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jQuery.event.fix() may force layout #1746

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mgol opened this Issue Oct 21, 2014 · 18 comments

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mgol commented Oct 21, 2014

Originally reported by anonymous at: http://bugs.jquery.com/ticket/14147

Accessing some of the event properties while copying them (like jQuery.event.fix() does in event[ prop ] = originalEvent[ prop ] at  https://github.com/jquery/jquery/blob/master/src/event.js#L511) may force style recalculation and layout.

Screenshots of Timeline in Chrome Developer Tools:  http://i.imgur.com/Zuh6WDE.png  http://i.imgur.com/JWLYF2N.png

Issue reported for jQuery 1.10.2

@mgol mgol added this to the Future milestone Oct 21, 2014

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Comment author: dmethvin

I could certainly believe this happens for events like mousemove where we populate and normalize the x/y position in our Event object. Browsers may defer doing that work until something asks for the position, and in this case that something is jQuery. Not sure it can be avoided though if we want this information to be in our object.

Adding paul.irish for his insight.

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mgol commented Oct 21, 2014

Comment author: dmethvin

I could certainly believe this happens for events like mousemove where we populate and normalize the x/y position in our Event object. Browsers may defer doing that work until something asks for the position, and in this case that something is jQuery. Not sure it can be avoided though if we want this information to be in our object.

Adding paul.irish for his insight.

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Comment author: dmethvin

(In #14164) It's blocked by an open ticket, but it is probably better to handle the others on a case-by-case basis rather than a meta-ticket.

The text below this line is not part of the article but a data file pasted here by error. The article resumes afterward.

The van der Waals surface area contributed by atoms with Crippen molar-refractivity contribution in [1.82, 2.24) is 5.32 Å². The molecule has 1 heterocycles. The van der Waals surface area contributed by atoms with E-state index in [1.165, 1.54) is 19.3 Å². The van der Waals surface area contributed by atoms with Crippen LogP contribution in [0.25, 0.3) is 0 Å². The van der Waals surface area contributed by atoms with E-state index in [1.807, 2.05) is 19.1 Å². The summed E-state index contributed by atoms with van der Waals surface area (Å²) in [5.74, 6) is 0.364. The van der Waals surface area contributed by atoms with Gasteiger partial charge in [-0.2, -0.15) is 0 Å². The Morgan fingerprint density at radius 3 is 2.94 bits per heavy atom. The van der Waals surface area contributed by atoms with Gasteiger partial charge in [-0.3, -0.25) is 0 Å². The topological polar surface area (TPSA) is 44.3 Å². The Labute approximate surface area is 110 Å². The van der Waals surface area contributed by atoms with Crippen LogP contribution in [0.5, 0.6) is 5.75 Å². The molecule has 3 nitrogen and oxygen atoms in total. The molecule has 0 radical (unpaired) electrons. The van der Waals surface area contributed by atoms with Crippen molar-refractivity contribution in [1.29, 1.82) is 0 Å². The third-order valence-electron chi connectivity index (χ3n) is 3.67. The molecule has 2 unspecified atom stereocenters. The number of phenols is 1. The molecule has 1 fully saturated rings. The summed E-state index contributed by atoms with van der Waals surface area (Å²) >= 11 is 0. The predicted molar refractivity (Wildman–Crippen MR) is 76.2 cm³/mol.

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mgol commented Oct 21, 2014

Comment author: dmethvin

(In #14164) It's blocked by an open ticket, but it is probably better to handle the others on a case-by-case basis rather than a meta-ticket.

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Comment author: jbedard

I recently ran across this issue as well, which lead me here.

How about using ES5 getters to delay the copying/calculating of event properties? Would that be an option for 2.0?

Something similar to what was previously  discussed on the forum and more recently the original post author  blogged about a solution.

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mgol commented Oct 21, 2014

Comment author: jbedard

I recently ran across this issue as well, which lead me here.

How about using ES5 getters to delay the copying/calculating of event properties? Would that be an option for 2.0?

Something similar to what was previously  discussed on the forum and more recently the original post author  blogged about a solution.

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Comment author: dmethvin

The problem is that ES5 getters are (still) slow in just about every browser. There are also some bugs and quirks, even in our list of 2.x-supported browsers.  https://bugzilla.mozilla.org/show_bug.cgi?id=626021